Jackson attempts to answer this challenge with magnitude. With breathtaking special effects and frenetic action scenes, the large computer-designed creatures are both scary and amusing, delivering an abundance of thrills and seat-squirming moments. Unfortunately, Jackson doesn’t know when to let up. Apparently too undisciplined (or self-indulgent) to contain himself, he behaves like a child determined to use every color in his 64-count crayon box on a single page. Instead of condensing the pandemonium in favor of character development, Jackson tries to beat the audience into submission with visual tableaux and violence.

Compared to the original KING KONG, this one softens Kong’s image a little bit and makes the two male leads less heroic. Thus, the emotional heart of the movie is Ann Darrow’s growing affection for the huge ape and her attempt to protect him from the brutality of human civilization. This helps to give the movie a pro-environmentalist tone that attacks the capitalist forces in human civilization that want to exploit and, eventually, kill Kong. By making Carl Denham such a bad guy, the movie seems to dilute Denham’s famous last line – “It was Beauty that killed the Beast.”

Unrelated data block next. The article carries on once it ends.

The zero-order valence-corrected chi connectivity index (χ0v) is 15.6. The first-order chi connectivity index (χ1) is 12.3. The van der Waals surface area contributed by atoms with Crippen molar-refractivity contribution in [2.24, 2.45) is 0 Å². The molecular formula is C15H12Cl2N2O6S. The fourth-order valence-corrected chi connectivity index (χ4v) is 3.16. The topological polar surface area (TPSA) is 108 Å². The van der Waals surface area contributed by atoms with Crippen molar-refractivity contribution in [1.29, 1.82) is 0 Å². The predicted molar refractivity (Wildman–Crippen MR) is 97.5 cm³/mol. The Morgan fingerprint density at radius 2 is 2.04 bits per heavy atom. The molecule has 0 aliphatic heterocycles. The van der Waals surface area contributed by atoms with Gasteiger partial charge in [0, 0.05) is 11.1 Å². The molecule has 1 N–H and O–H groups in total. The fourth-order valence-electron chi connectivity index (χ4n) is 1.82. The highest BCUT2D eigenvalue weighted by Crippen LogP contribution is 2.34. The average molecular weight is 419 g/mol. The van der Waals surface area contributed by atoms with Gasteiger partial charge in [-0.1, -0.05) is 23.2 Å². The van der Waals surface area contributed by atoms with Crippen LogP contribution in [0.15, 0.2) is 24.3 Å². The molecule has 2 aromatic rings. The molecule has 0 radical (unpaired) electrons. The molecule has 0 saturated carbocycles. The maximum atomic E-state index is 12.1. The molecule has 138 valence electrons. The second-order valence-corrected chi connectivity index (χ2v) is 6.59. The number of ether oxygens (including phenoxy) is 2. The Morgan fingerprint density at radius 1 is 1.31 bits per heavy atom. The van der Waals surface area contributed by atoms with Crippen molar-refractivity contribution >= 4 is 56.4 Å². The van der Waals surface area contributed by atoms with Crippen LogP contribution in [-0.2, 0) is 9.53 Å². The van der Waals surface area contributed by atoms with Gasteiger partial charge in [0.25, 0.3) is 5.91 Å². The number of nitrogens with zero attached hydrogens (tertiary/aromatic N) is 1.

Before transporting Kong to New York to be the centerpiece of his latest money-making scheme, Carl gleefully exclaims “The whole world will pay to see this!” Costing $207 million to create, it appears Universal and Peter Jackson had similar expectations, but, while the latest stab at Merian C. Cooper’s classic is a consistently impressive spectacle, it never manages to scratch very far beyond its glossy finish. The movie’s flaws mirror those of its 25-foot gorilla headliner. At moments exciting, humorous and enchanting, it ultimately fails because of its relentless and brutish larger-than-life excessiveness.